OUR PICKSDecades of Lax Rules Enable Train Disasters | The Polarized Pandemic | ‘The Last of Us’ May Already Be Here, and more

Published 24 March 2023

·  How Decades of Lax Rules Enable Train Disasters
Not much is stopping a catastrophe like the one in East Palestine from happening again

·  Utility Player: California’s Disastrous Electricity Policy
PG&E is the largest energy utility in the United States. It’s also behind the greatest utility-caused tragedy.

·  Squeezed by Investigations, Trump Escalates Violent Rhetoric
Trump warned any indictments brought against him may lead to “potential death & destruction” around the country

·  Far-Right Activists Wary of “Trap” after Trump Calls for Protests
Some Trump supporters fear Trump’s possible indictment is an elaborate government trap to arrest them

·  Cyber Warfare is Upon Us: Why the Next Generation of ‘War Games’ so Important
After September 11, 2001, the nature of modern warfare and the way we think about our enemies changed

·  OK, But Where Will the Next Pandemic Come From?
Assessing the origins of a pandemic is a difficult but critically important task

·  The Polarized Pandemic
COVID-19 has contributed to the fragmentation of domestic and international politics

·  The Real Horrors of ‘The Last of Us’ May Already Be Here
The drama about a post-apocalyptic, zombie-infested America may describe the present, not the future

·  “We’ve Lost the Aqueduct”: How Severe Flooding Threatens a Los Angeles Water Lifeline

Struggling to maintain the city’s Eastern Sierra aqueduct

·  Six Oath Keepers Convicted in Connection with January 6 U.S. Capitol Riot
The high-level convictions for four defendants is another significant win for the Justice Department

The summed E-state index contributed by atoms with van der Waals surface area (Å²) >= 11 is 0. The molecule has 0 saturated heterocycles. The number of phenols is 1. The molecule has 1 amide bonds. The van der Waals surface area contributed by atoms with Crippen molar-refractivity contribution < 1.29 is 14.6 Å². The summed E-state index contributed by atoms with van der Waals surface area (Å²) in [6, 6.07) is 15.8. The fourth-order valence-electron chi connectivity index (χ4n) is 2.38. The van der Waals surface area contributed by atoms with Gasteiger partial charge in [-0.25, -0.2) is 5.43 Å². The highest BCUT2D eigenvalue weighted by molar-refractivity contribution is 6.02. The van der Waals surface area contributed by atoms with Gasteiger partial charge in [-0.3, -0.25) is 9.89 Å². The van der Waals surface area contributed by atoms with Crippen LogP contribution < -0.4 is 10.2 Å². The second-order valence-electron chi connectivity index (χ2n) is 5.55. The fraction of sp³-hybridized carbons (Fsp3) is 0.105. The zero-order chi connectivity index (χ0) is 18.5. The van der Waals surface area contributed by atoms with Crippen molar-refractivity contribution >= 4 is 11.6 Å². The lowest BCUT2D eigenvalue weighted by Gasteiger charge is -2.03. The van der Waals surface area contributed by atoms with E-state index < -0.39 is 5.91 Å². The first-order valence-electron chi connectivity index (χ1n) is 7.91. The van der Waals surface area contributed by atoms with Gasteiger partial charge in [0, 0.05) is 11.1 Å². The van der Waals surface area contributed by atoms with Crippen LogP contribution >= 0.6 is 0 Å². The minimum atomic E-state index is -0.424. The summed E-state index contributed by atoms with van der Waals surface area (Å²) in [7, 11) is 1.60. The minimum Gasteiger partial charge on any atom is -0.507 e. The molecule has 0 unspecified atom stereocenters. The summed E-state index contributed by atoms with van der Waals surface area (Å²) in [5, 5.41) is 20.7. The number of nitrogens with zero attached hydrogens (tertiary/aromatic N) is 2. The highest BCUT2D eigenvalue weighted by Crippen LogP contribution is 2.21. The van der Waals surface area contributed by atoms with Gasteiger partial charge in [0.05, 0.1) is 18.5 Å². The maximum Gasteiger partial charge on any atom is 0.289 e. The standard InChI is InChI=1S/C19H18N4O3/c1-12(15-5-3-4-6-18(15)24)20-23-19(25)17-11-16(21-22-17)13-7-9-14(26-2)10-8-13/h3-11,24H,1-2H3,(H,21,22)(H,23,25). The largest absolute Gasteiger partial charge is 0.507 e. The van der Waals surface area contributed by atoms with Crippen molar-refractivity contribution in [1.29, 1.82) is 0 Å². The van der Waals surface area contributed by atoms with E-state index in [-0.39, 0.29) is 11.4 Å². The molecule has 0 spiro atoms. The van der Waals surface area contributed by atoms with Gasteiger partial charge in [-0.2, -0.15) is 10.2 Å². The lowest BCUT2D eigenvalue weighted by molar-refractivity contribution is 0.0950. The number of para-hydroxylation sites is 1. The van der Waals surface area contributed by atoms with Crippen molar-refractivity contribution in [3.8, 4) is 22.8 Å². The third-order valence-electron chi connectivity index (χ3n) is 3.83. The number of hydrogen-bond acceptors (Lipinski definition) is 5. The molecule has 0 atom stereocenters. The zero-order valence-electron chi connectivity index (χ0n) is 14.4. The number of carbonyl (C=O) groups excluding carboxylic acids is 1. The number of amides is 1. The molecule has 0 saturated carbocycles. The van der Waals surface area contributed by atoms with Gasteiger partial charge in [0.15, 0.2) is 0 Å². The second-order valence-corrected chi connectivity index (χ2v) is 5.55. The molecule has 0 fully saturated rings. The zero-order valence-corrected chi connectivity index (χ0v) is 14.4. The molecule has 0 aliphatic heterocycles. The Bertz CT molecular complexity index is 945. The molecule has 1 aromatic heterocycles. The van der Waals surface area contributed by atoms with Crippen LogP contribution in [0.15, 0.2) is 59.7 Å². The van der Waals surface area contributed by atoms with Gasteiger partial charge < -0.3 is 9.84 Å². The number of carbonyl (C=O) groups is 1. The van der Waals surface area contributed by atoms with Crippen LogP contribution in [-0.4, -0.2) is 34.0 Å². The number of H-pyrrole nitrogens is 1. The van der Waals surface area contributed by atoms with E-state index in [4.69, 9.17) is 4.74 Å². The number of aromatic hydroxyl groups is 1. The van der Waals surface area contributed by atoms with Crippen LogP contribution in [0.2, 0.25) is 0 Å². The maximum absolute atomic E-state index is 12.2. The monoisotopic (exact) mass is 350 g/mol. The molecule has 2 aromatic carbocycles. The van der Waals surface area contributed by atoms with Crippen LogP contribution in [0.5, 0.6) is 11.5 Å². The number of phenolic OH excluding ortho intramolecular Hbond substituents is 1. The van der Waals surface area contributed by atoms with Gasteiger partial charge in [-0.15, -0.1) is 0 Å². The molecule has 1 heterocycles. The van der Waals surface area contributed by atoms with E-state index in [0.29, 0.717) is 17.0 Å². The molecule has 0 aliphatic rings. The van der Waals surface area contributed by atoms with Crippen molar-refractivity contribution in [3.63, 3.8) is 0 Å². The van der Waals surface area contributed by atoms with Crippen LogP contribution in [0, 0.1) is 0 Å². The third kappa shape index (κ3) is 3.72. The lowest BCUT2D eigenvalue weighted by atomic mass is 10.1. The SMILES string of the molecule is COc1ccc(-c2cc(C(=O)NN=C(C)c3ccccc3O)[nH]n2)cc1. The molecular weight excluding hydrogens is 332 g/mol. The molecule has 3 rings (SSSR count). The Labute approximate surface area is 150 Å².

How Decades of Lax Rules Enable Train Disasters  (Kendra Pierre-Louis, The Atlantic)
Starting in the late 1970s and ’80s, the U.S. and Canada massively deregulated the railroad industry. They shrank oversight budgets and “outsourced a lot of safety work and obligations to the companies,” says one expert. “Transport regulators became just an auditor. It was kind of a paper exercise—there were fewer people out in the field” making sure railroads were following the rules.
According to a 2016 report by the U.S. Department of Transportation, even when the agency found evidence of wrongdoing by the railways, criminal penalties were not often pursued, and regulatory penalties had “little deterrent effect.” Meanwhile, the cargo was becoming riskier: The shale boom of the mid-aughts led to more oil being transported by rail. At its peak in 2014, rail moved roughly 10 percent of domestic oil.

Utility Player: California’s Disastrous Electricity Policy  (Travis Kavulla, American Affairs)
Pacific Gas and Electric is by some measures the largest energy utility in the United States. It is also the culprit of “the deadliest corporate crime in American history”: the manslaughter of eighty-four people, who suffocated and were incinerated, or who otherwise perished, during the maelstrom of a 2018 fire caused by the company’s Caribou-Palermo electric transmission line. The energized wire that fell to the ground, creating the ignition, was loosed from its moorings when a dilapidated metal hook finally broke, nearly a century after PG&E’s predecessor, Great Western Power Company, bought it from the long-defunct Ohio Brass Company.
Katherine Blunt’s California Burning takes its readers through a history of PG&E, its financial motivations amid California’s manic political landscape, and its lack of focus in the face of many distractions on the maintenance of the critical infrastructure in question, all leading to this terrible denouement. Blunt has extensively covered these events in the Wall Street Journal, together with her colleagues Russell Gold and Rebecca Smith. The tragedy and horror of the story retold in whole, coming together in Blunt’s book-length treatment, is even more than the sum of the news stories she and her colleagues have written.